The institution provides high quality education, wherever and however its offerings are delivered.
The institution demonstrates responsibility for the quality of its educational programs, learning environments, and support services, and it evaluates their effectiveness for student learning through processes designed to promote continuous improvement.
The institution's resources, structures, and processes are sufficient to fulfill its mission, improve the quality of its educational offerings, and respond to future challenges and opportunities. The institution plans for the future.
The crafting of an Assurance Argument has been the work of individual study teams comprised of faculty appointed by school deans and staff members assigned ex officio per relevant expertise by the administration. Drafts of Assurance Arguments were submitted in March 2016 and will be submitted to the Open Pathways Steering Committee this fall.
The Quality Initiative
The Higher Learning Commission (HLC) expects its constituents to be engaged in a continuous quest for improvement. Accordingly, HLC requires institutions pursuing the Open Pathways track to re-accreditation to submit a Quality Initiative Proposal sometime between the fourth and seventh years of the 10-year re-accreditation cycle. Such projects may be selected and/or developed by the applicant institution itself, or may be pursued through participation in an HLC academy. If an institution develops its own initiative, such a project should have the potential to have a significant impact on the institution and its academic quality.
The Quality Initiative that Saint Xavier University (SXU) plans to pursue is entitled the Successful Teaching Related to Overcoming Negative Generalities (STRONG) initiative. Two of the goals of the initiative are to improve recruitment efforts and increase retention and/or graduation rates of African-American male (AAM) undergraduates attending SXU. The University will endeavor to attain those goals by creating an environment that meets the academic, professional, and cultural needs of African-American male students and, thereby, facilitate their success at the University. Accordingly, the initiative will incorporate a variety of support strategies, including methods identified through a review of relevant literature as well as methods SXU has recently employed to increase student retention and graduation rates for the University as a whole. The final goal of the initiative will be to provide one year of post-graduate support in an effort to help STRONG participants extend their success at the undergraduate level to the post-graduate realm.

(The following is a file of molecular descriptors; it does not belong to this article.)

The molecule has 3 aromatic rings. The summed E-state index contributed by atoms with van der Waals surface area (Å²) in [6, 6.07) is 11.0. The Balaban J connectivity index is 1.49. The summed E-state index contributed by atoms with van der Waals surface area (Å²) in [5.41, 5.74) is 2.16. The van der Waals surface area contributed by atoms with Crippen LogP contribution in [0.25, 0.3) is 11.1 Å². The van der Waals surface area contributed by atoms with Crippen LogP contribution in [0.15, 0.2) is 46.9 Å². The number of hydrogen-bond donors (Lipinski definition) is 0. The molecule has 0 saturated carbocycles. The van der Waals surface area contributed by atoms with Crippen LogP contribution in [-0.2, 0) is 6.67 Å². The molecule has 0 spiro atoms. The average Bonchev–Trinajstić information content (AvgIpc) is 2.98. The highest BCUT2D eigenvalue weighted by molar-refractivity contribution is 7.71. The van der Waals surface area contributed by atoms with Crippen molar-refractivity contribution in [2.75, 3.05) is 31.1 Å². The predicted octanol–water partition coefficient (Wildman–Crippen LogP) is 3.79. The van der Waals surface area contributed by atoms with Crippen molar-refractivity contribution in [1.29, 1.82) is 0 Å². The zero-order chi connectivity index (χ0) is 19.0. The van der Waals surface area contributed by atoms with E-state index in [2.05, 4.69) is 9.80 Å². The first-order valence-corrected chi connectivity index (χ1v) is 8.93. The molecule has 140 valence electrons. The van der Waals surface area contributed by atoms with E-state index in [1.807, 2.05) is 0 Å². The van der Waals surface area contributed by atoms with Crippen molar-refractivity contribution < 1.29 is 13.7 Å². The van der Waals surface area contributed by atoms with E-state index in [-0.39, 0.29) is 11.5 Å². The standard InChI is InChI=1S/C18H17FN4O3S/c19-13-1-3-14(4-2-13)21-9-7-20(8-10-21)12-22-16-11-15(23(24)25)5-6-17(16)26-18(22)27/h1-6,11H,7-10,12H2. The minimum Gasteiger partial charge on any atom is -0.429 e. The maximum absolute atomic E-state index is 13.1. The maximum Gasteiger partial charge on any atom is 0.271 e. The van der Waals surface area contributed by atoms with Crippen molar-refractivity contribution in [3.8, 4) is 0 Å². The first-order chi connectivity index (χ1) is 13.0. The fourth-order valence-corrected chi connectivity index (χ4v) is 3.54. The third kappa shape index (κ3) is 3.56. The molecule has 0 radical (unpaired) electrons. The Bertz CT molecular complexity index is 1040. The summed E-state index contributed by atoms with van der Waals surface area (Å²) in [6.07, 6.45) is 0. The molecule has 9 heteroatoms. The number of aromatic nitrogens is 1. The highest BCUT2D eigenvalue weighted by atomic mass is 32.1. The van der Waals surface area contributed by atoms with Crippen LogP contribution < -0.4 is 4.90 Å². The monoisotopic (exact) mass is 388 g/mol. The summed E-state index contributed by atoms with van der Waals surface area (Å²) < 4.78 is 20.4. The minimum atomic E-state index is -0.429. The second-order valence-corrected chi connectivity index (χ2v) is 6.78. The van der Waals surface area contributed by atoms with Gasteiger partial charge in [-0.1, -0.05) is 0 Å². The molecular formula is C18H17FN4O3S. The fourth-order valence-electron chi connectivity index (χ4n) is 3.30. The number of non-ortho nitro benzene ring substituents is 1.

Federal Compliance Program
As a federally recognized accrediting agency, the Higher Learning Commission (HLC) is required to assure that all its member institutions are meeting their Title IV program responsibilities as well as complying with the expectations of specific regulations accreditors must enforce as a part of their recognition by the U.S. Department of Education. Compliance with these requirements by both institutions and the HLC is necessary to ensure that institutions accredited by the HLC are eligible for federal financial aid. Verification of compliance with the following federal regulations set forth in the HEOA (2008) is the responsibility of regional accrediting agencies like the HLC:
- Assignment of Credits, Program Length, and Tuition
- Institutional Records of Student Complaints
- Publication of Transfer Policies
- Practices for Verification of Student Identity
- Title IV Program Responsibilities
- Public Information: Required Information for Students and the Public
- Public Information: Advertising and Recruiting Materials and Other Public Information
- Review of Student Outcome Data
- Standing with State and Other Accrediting Agencies
- Public Information: Public Notification of Opportunity to Comment
The Higher Learning Commission also has the obligation to insure that student achievement data is available to the general public. This federal law, known as the "Student Right-to-Know and Campus Security Act" (P.L. 101-542), was passed by Congress on November 9, 1990. Title I, Section 103 of that act requires institutions eligible for Title IV funding to calculate completion or graduation rates of certificate or degree-seeking, full-time students entering that institution and to disclose those rates to all students and prospective students.
Saint Xavier University has for years published a Student Profile Report that contains such information but, as of September 1, 2014, a separate, high-level web page was launched and will be maintained by the Office of Institutional Research and Planning.
Saint Xavier University has been approved by Illinois to participate in the National Council for State Authorization Reciprocity Agreements. NC-SARA is a voluntary, regional approach to state oversight of postsecondary distance education.